Re: Re: please reivew mobileOK Basic Tests 1.0

 Dear Anne van Kesteren ,

The Mobile Web Best Practices Working Group has reviewed the comments you
sent [1] on the Last Call Working Draft [2] of the W3C mobileOK Basic
Tests 1.0 (2nd Last Call) published on 25 May 2007. Thank you for having
taken the time to review the document and to send us comments!

The Working Group's response to your comment is included below, and has
been implemented in the new version of the document available at:

Please review it carefully and let us know if you agree with it or not
before 19 October 2007. In case of disagreement, you are requested to
provide a specific solution for or a path to a consensus with the Working
Group. If such a consensus cannot be achieved, you will be given the
opportunity to raise a formal objection which will then be reviewed by the
Director during the transition of this document to the next stage in the
W3C Recommendation Track.


For the Mobile Web Best Practices Working Group,
Michael(tm) Smith
W3C Staff Contact



Your comment on 2.3.2 HTTP Request:
> > One sub-point I'd like to make is that it's not wrong for the user
> > agent to say nothing about what it accepts. It's also not wrong to
> > list everything it accepts every time, according to HTTP. If a
> request
> > for a CSS file retrieves a text/html document, well, sounds like the
> > site is quite broken. This is not a user agent problem.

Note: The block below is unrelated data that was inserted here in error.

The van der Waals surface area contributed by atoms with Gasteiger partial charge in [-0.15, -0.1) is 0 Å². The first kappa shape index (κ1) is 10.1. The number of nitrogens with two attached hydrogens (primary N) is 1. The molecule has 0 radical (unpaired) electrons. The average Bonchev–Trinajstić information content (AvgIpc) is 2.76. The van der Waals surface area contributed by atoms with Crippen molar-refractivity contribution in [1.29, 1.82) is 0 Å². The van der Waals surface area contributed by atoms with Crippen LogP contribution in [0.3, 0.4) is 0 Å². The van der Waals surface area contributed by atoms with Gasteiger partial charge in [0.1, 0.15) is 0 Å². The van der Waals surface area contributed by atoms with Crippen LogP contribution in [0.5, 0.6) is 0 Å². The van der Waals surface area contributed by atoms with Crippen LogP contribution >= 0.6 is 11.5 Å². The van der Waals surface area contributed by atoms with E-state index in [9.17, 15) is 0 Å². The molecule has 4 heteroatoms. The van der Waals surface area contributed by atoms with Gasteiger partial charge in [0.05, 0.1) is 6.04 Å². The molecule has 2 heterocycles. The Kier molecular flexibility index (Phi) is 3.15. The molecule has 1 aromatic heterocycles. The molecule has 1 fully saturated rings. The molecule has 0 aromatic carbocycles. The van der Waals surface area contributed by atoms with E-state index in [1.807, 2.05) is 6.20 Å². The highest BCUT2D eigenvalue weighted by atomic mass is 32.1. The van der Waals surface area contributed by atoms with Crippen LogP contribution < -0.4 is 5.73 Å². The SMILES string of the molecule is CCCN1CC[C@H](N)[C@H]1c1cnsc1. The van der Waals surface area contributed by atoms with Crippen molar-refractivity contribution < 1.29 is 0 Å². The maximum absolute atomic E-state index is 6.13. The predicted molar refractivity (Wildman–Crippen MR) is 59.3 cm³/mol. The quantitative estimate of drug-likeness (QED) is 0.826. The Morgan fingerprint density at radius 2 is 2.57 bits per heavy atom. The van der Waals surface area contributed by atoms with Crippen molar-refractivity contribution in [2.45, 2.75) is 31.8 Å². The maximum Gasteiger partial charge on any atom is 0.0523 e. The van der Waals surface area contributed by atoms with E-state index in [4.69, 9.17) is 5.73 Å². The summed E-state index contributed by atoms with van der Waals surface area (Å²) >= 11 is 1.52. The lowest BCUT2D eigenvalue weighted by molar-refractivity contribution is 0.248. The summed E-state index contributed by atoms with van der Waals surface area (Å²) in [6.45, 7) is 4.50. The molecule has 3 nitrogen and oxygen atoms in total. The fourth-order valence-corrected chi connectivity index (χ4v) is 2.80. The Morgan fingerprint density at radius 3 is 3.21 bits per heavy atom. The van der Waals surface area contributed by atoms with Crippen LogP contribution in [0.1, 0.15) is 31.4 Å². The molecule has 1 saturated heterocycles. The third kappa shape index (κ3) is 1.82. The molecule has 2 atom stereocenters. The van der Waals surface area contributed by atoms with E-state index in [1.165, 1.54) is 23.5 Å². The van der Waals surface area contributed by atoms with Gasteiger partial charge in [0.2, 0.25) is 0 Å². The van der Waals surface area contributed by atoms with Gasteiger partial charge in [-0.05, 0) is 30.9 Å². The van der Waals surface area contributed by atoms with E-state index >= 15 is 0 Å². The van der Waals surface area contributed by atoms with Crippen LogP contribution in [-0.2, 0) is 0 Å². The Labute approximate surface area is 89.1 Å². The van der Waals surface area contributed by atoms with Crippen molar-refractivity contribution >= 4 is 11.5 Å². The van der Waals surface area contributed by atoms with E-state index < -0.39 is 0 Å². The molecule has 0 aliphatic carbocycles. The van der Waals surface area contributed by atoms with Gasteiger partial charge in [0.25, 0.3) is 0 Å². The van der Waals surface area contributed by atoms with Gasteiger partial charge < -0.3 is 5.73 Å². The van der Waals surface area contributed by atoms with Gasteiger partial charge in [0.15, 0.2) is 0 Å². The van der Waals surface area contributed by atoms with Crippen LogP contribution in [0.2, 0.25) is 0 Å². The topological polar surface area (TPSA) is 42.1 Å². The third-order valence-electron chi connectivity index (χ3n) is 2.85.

> I think I interpret this rather different from you. That is, the user
> agent indicates which types it supports for a particular request. So if
> it
> says text/html when it fetches a style sheet it indicates it can
> process
> text/html as a style sheet for the current page. Or if it fetches an
> image
> that it can show text/html resources as images.

Working Group Resolution:
We don't agree that the HTTP RFC requires this interpretation. We believe
that if a user agent includes an accept header that specifies text/css in
a request, that is an indication not that text/css is an acceptable
response for an image but that it can process text/css in some
circumstances. In general the User Agent does not know what type of
resource to anticipate when it makes a request. It is a special case when
it does, as a result in this case of making a retrieval linked to a
specific element in a resource already retrieved.


Your comment on 2.3.2 HTTP Request:
> On another point, Content-Type of the response for both image and style 
> sheet requests is simply ignored. The image type is determined through 
> sniffing and in case of a linked style sheet it is simply parsed as
> CSS.  
> This is more or less required for user agents if they want to support
> web  
> pages out there.

Working Group Resolution:
We accept that real browsers have to adopt many heuristics and take a
pragmatic approach. The intention of mobileOK Basic is to point out to
content providers that mislabeling the content is an error. We certainly
do not endorse the mislabeling.


Received on Wednesday, 3 October 2007 03:13:11 UTC